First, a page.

• Third-Party Payment Processors: Third-party payment providers and payers like PayPal and Square are great alternatives for businesses processing online and offline credit and debit card transactions. This is a full-fledged alternative to merchant providers for businesses with a lower-than-average volume of payment transactions or that are trying to avoid the complexities of applications and underwriting that come with merchant account provider services. Third-party payment processors are convenient in that they offer the ability to process transactions via email and offline methods, but they can also come with per-transaction fees that can be pretty expensive. Look for a provider that offers a low cost for the payment options you’re interested in.
  • Money Transfer Services: Money transfer services such as Zelle and Venmo transfer money electronically from one location to another. Money transfer services are typically highly secure and favorable payment methods for larger businesses and corporations. Wire transfers are particularly secure because they deal with a bank or a trusted financial entity. However, the fees associated with these transfers are often high, especially for international transfers. What’s more, these transfers are non-reversible; they’re also anonymous, making it difficult to identify potential scammers and thieves.

Is A Merchant Account Right For Your Business?

A dedicated merchant account is often a good choice for businesses that want to have direct control over the way they accept card and cashless payments. If you’re considering getting a merchant account, you’ll actually be improving your infrastructure to accept card payments.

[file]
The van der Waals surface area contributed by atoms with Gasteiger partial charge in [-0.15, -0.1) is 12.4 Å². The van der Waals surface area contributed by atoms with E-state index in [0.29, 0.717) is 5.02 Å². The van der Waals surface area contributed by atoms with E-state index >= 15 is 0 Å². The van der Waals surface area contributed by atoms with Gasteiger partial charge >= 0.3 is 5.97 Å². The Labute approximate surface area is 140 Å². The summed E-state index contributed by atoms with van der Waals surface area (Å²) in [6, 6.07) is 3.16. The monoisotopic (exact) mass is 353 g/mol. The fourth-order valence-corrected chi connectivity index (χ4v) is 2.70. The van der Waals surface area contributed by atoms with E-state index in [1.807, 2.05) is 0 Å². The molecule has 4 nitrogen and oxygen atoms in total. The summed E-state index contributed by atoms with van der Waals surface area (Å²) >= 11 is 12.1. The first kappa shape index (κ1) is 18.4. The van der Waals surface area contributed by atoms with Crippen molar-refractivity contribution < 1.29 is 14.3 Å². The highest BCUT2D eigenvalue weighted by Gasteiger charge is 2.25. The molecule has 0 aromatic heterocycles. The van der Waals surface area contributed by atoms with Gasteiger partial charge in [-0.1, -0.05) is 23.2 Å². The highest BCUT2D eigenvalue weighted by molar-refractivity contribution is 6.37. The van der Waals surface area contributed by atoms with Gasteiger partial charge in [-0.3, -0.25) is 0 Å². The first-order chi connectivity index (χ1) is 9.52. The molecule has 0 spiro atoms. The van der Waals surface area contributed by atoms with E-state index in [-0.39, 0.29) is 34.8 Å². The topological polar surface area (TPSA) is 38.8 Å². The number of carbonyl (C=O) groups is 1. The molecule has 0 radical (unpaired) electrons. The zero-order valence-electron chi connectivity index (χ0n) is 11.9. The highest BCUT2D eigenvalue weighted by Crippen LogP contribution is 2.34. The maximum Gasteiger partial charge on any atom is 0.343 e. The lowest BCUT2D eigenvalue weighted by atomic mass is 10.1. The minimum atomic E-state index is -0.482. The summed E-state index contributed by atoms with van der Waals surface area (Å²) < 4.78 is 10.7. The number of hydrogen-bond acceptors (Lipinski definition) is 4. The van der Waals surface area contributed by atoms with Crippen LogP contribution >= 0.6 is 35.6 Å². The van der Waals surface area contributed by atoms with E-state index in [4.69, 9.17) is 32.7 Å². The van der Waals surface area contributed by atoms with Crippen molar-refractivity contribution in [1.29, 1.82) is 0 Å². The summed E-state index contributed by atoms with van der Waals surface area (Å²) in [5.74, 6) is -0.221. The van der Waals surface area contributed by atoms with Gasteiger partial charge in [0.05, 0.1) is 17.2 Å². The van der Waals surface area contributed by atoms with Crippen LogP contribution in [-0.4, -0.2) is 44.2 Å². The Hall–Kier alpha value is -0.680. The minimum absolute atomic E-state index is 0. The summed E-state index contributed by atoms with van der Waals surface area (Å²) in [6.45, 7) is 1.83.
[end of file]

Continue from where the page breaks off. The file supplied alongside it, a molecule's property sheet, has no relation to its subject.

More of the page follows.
The majority of businesses both big and small are more than ready and willing to accept card payments. To that end, it’s often at least worth considering using a business merchant account. The inability to accept card payments, these days, is an impediment to business growth that simply can’t be overlooked.

If you’re ready to apply for a merchant account, take some time to look around and compare providers that offer you the best mix of costs, convenience, and range of services. Ensure beyond a shadow of a doubt that you’re getting what you paid for and aren’t exposing your business to unnecessarily complicated or lengthy contracts, early terminations, or cancellation fees and penalties.

How credit card processing works

The steps of credit and debit card payments processing explained

Business owners and managers tend to also be savvy consumers. That’s understandable since you routinely evaluate the many products and services needed to keep your business running smoothly.

Accepting credit cards enables you to get paid. That means you’ll need to select a credit card processing company. Credit card processors are important partners beyond the core service of processing payments, making it a critical business decision. You don’t need to become an expert, but you’ll be a better consumer if you know how credit card processing works.

To understand how payments processing works, we’ll look at the actors and their roles.